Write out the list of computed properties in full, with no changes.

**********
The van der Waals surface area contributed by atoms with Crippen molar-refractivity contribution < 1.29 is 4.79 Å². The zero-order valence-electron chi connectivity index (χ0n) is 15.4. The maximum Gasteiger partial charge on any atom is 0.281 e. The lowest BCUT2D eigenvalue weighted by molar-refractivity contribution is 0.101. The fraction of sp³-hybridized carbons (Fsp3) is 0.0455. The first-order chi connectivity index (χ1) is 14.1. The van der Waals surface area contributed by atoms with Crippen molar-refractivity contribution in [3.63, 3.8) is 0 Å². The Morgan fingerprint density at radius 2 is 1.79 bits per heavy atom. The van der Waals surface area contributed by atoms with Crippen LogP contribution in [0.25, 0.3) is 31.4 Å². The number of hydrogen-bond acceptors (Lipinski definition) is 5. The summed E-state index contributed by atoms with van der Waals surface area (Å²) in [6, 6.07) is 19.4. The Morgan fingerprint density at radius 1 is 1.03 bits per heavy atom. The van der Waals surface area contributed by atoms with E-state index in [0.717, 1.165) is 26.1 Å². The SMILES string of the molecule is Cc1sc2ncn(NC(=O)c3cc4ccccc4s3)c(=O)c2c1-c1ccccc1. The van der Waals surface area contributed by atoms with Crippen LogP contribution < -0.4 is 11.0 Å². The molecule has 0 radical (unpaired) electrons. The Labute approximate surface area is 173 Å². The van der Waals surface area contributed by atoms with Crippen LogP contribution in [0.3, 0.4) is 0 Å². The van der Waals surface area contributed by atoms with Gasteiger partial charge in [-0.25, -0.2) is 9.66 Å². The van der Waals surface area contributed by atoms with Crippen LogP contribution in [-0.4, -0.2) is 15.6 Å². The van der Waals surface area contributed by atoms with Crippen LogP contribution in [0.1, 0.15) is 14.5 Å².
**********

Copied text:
The van der Waals surface area contributed by atoms with Crippen molar-refractivity contribution < 1.29 is 4.79 Å². The zero-order valence-electron chi connectivity index (χ0n) is 15.4. The maximum Gasteiger partial charge on any atom is 0.281 e. The lowest BCUT2D eigenvalue weighted by molar-refractivity contribution is 0.101. The fraction of sp³-hybridized carbons (Fsp3) is 0.0455. The first-order chi connectivity index (χ1) is 14.1. The van der Waals surface area contributed by atoms with Crippen molar-refractivity contribution in [3.63, 3.8) is 0 Å². The Morgan fingerprint density at radius 2 is 1.79 bits per heavy atom. The van der Waals surface area contributed by atoms with Crippen LogP contribution in [0.25, 0.3) is 31.4 Å². The number of hydrogen-bond acceptors (Lipinski definition) is 5. The summed E-state index contributed by atoms with van der Waals surface area (Å²) in [6, 6.07) is 19.4. The Morgan fingerprint density at radius 1 is 1.03 bits per heavy atom. The van der Waals surface area contributed by atoms with E-state index in [0.717, 1.165) is 26.1 Å². The SMILES string of the molecule is Cc1sc2ncn(NC(=O)c3cc4ccccc4s3)c(=O)c2c1-c1ccccc1. The van der Waals surface area contributed by atoms with Crippen LogP contribution < -0.4 is 11.0 Å². The molecule has 0 radical (unpaired) electrons. The Labute approximate surface area is 173 Å². The van der Waals surface area contributed by atoms with Crippen LogP contribution in [0.3, 0.4) is 0 Å². The van der Waals surface area contributed by atoms with Gasteiger partial charge in [-0.25, -0.2) is 9.66 Å². The van der Waals surface area contributed by atoms with Crippen LogP contribution in [-0.4, -0.2) is 15.6 Å². The van der Waals surface area contributed by atoms with Crippen LogP contribution in [0.1, 0.15) is 14.5 Å².